Trust and distrust in coaching: Better understanding sporting relationships

Lead Research Organisation: Cardiff Metropolitan University
Department Name: Cardiff School of Sport

Abstract

Aim and research questions
The purpose of this study is to explore the nature of trust within sports coaching. This overarching aim will be addressed through five related research questions;
1. What can be defined as trust between and among coaches and athletes?
2. By what means do athletes and coaches develop trusting relationships, and what do these look like in practice?
3. How does trust/distrust manifest itself between coaches, athletes and context?
4. How do individuals prove themselves to be trustworthy?
5. How is the work of repair undertaken when trust is perceived to be broken?

Significance of project
During the past decade, coaching has been increasingly depicted as situationally constructed, comprising negotiated interactions between a myriad of social actors in context (e.g., Santos, Jones & Mesquita, 2013). An aspect not yet engaged with as a part of this relational agenda, however, has been that of trust; that is, the trust (or distrust) that exists within coaching contexts which enables or inhibits the activity from working. This would appear an unwarranted neglect seeing that trust is deemed a vital function in the development of constructive relations (Purdy, Potrac & Nelson, 2013). Similarly, considering that trust forms the bedrock of all strong relationships (Reina & Reina, 2006; Hardin, 2002), an understanding of how notions related to trust and distrust, such as commitment, exchange, unpredictability, competence, trustworthiness and willingness, apply in coaching practice would appear to hold sizeable worth.
The principal significance of the project lies in better grasping the temporal relational interplay between coaches, athletes and context, particularly in relation to notions of trust (Rompf, 2015). In this respect, moving beyond questions of 'what is trust?' toward 'which trust, how and when?' holds considerable value in progressing our understanding of trust as related to coaches' practice. A further value of the study, for coaches and coach educators alike, lies in deciphering aspects of the 'culture change' often desired and claimed by practitioners. Despite its prevalence, such a notion lacks a critical authenticity beyond rhetoric. Consequently, an exploration of trust per se, holds the potential to shed light on how such culture change or creation can be realistically embarked upon, developed and maintained within a given time frame.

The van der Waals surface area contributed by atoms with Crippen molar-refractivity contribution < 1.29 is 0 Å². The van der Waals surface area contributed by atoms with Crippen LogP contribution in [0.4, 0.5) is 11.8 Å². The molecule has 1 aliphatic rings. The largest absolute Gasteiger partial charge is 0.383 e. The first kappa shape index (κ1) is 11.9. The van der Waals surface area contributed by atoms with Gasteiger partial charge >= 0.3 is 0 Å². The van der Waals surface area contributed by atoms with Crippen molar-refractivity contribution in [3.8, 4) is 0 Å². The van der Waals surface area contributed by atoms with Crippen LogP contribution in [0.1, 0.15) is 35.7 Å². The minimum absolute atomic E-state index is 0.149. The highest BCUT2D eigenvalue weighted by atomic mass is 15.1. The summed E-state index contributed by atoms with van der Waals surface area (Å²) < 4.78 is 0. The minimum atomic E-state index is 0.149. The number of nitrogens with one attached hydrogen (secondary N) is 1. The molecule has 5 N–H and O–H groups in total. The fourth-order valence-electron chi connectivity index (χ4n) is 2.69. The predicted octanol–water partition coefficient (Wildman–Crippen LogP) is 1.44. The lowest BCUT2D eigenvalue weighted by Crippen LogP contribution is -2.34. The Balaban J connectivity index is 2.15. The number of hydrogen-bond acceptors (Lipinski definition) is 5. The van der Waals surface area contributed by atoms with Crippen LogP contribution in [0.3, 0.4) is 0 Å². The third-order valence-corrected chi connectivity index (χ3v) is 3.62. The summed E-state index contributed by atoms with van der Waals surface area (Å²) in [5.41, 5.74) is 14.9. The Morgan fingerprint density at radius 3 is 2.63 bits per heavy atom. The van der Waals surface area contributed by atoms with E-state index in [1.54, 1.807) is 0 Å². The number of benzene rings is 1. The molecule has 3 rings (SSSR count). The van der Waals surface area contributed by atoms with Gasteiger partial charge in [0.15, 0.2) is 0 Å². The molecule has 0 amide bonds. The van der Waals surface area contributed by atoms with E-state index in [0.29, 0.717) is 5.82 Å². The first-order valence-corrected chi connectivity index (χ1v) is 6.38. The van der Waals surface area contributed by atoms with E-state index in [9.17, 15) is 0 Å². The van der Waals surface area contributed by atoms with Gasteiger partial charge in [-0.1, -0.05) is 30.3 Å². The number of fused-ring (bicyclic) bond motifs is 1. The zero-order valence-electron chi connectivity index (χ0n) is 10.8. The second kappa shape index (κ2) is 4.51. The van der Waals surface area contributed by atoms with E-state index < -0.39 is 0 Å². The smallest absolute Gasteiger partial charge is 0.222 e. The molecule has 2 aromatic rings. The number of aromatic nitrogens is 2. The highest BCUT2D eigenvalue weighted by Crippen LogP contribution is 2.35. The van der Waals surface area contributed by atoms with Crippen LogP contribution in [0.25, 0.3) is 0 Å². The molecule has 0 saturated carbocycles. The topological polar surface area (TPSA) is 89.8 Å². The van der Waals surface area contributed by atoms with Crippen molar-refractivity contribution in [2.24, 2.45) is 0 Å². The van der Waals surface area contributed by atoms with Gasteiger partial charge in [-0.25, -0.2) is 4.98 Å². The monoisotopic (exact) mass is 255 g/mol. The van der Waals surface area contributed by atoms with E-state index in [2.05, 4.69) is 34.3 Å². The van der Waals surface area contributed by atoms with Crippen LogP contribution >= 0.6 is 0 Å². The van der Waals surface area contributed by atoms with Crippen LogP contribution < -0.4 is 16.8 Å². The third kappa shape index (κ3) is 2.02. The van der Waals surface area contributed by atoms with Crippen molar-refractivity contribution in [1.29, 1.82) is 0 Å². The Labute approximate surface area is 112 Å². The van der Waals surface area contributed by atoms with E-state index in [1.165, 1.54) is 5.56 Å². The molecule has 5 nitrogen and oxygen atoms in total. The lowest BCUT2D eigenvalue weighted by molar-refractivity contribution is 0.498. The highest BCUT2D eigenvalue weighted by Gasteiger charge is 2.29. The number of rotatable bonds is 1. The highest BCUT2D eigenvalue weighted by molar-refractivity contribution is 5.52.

Methodology
Qualitative methods within a case-study framework will be used to address the identified research questions. The case-study will comprise a team sports club being investigated over the course of a full season (circa 9-10 months), where the focus will be upon observing, interpreting and questioning coaching practice during both training and competition. The case study club will comprise at least 3-4 coaches, in addition to various support staff. The participant club will be selected using purposive sampling techniques on the basis that it meets pre-defined criteria, thus being regarded as 'information-rich' (Patton, 2002).